(For Part I, go here)
I first took the Myers Briggs Type Indicator (MBTI) when I was a junior in high school. This was a good time to take it since, like most sixteen-year-olds, I was self-absorbed enough to think I should spend more time trying to figure myself out.
The test labeled me as an ENTP: Extroversion, Intuition, Thinking, Perceiving.
I was a clear extrovert, someone who Jung describes as gaining energy from the world around them, or in my case, trying to set fire to the world around them. Introverts like Jung find energy through reflection. Thinking first, acting second. An interesting idea.
I also tested strongly intuitive, or as the MBTI would observe, I gathered information as concepts and abstract patterns rather than as concrete, immediate facts available to the senses.
One axiom of the MBTI is that personality types are stable, more or less. As this idea goes, the psyche sets up basic patterns of gathering, interpreting, and acting on information quite early, by age three or four.
Yet critics of the MBTI such as Paul Matthews point out that people who take the test often get different answers. My testing history confirms this as well. In high school, the MBTI tagged me as a thinker rather than feeler, deciding issues on logical and consistent premises.
When I took the test again last week, I had swung over to the feeling side of the spectrum, making decisions based upon personal association or empathy more than general principles. That a person’s psychological type seems squishy, mutable over time, is one of many criticisms leveled at the MBTI, one that challenges its claim to measure meaningful psychological differences.
Still, my MBTI evaluation has been stable other than that, particularly in the final category of perceiving/judging which evaluates how people process information. Strongly judging individuals tend to like settling matters and, as a result, gather information in order to make decisions and tie up loose ends.
Those with strong perceiving tendencies (of which I am one) gather information like rodents in November, amassing it without end. Perceivers are the hoarders of ideas, stowing and revising them even though it keeps things unsettled. They have messy desks.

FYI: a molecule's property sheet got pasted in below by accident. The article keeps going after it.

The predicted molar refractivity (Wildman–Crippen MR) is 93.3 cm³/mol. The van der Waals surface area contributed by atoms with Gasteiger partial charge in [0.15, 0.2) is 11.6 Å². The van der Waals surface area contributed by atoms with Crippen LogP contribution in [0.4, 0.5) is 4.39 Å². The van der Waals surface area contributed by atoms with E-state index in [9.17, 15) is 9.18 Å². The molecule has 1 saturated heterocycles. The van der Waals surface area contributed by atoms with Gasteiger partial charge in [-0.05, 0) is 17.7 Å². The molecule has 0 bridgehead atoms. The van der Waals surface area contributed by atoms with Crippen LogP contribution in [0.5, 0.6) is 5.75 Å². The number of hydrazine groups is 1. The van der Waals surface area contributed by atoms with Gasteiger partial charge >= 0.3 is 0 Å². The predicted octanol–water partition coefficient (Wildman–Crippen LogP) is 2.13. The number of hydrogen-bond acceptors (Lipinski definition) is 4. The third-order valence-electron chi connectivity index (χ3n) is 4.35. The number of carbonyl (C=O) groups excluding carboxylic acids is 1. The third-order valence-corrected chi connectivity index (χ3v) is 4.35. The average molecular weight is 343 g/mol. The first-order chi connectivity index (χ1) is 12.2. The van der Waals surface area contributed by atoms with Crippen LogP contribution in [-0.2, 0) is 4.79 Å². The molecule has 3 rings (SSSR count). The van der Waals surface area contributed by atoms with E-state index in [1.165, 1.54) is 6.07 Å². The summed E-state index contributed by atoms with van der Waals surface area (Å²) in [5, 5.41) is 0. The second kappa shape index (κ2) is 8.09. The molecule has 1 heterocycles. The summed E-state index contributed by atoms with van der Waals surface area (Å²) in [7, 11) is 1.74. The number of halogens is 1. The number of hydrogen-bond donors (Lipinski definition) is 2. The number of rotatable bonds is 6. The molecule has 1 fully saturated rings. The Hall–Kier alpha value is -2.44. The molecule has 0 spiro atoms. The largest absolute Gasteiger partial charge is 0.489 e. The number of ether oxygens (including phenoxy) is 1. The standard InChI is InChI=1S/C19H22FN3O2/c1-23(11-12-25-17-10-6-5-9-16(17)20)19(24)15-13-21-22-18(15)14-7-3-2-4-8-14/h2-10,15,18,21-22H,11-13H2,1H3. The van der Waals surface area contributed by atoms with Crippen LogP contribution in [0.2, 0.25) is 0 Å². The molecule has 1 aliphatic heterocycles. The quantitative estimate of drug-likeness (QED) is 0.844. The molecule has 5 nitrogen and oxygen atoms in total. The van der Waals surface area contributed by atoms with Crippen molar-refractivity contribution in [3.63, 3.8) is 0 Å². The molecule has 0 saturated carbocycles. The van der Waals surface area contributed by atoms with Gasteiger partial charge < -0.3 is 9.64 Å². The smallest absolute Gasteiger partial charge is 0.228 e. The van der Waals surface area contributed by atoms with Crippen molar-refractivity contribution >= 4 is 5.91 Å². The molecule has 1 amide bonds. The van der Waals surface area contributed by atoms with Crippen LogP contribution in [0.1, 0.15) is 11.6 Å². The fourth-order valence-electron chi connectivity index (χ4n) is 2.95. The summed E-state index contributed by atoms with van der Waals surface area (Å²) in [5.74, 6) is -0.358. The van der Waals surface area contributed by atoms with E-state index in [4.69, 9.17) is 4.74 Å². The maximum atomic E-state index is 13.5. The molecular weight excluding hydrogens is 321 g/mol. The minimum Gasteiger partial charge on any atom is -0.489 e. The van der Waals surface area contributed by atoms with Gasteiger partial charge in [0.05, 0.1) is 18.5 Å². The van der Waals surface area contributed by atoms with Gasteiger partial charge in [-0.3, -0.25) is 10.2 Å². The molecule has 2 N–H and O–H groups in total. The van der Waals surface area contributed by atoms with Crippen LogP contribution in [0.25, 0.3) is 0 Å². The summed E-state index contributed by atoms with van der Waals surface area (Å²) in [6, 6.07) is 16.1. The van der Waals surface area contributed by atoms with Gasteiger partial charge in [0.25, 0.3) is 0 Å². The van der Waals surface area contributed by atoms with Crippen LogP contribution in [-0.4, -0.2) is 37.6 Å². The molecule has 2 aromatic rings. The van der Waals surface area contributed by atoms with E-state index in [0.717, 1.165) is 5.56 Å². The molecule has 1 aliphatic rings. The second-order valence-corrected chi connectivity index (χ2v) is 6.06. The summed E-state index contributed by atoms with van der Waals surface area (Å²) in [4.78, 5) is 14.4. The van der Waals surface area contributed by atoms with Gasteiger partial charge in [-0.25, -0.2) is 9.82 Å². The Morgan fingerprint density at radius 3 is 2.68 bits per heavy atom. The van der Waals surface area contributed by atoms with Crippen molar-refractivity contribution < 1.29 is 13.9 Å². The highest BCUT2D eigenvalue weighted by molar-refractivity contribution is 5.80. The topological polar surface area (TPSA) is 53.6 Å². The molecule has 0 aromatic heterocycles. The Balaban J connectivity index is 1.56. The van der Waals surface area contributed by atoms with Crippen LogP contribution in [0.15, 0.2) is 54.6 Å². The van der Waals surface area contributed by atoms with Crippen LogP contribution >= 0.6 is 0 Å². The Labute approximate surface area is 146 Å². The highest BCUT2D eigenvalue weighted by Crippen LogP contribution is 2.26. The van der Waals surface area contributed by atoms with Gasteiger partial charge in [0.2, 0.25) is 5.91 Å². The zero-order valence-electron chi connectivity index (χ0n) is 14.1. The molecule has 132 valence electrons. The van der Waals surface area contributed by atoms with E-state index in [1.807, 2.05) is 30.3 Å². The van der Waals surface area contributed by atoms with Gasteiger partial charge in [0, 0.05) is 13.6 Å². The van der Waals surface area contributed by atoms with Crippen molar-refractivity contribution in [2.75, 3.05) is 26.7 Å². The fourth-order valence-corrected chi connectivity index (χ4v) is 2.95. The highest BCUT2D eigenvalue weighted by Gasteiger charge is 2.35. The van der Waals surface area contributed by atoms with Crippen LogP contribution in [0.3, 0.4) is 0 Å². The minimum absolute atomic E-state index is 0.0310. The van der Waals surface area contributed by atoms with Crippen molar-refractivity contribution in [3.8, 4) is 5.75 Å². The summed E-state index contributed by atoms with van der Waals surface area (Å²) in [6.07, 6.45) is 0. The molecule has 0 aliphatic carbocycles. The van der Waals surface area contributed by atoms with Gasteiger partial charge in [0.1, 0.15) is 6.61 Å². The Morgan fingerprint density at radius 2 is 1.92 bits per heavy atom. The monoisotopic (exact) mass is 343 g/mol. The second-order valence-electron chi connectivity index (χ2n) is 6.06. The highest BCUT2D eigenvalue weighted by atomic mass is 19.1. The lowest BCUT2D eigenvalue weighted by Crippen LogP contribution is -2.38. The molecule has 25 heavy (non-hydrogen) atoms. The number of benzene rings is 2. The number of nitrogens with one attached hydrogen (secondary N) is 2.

Driving on Rt 6 in Wellfleet last week, my wife Michele (an INFJ) wondered how her students might type characters in her lit courses. Ahab would have to be an INTJ. The Great Gatsby? ESFP I think.
The conversation brought me back to a post I wrote last year about The Explorer Type. At the time, I was thinking about how certain explorers, such as Roy Chapman Andrews and Louis Leakey, took on similar cultural personae: popular outsiders who contributed to, but were not a part of, the academic establishment.
Was there something deeper here? A psychological type that lay behind the public persona? The ENTP personality type (Extrovert, Intuitive, Thinking, Perceiving) is often labeled “The Inventor-Explorer.” Other analyses of Myers-Briggs tag INTP (Introvert, Intuitive, Thinking, Perceving) as the rightful home of this type. Yet what spotty data exists on this subject shows that real explorers, such Chuck Yeager and Alan Shepard, test as ISTPs (Introvert, Sensing, Thinking, Perceiving).
Then again, test pilots and astronauts offer a narrow field of explorers. Reading Goethe and ranging over the mountains of South America, would Alexander von Humboldt have been an ISTP? Never. An ENTP if ever there was one.
Nor should the military discipline and technical demands of modern spaceflight necessarily point to controlled, process-oriented types such as ISTPs. The world’s most famous astronaut is a confirmed ENFP.
Take a quick MBTI assessment here.
Type profiles are available here.
Other posts on exploration and personality: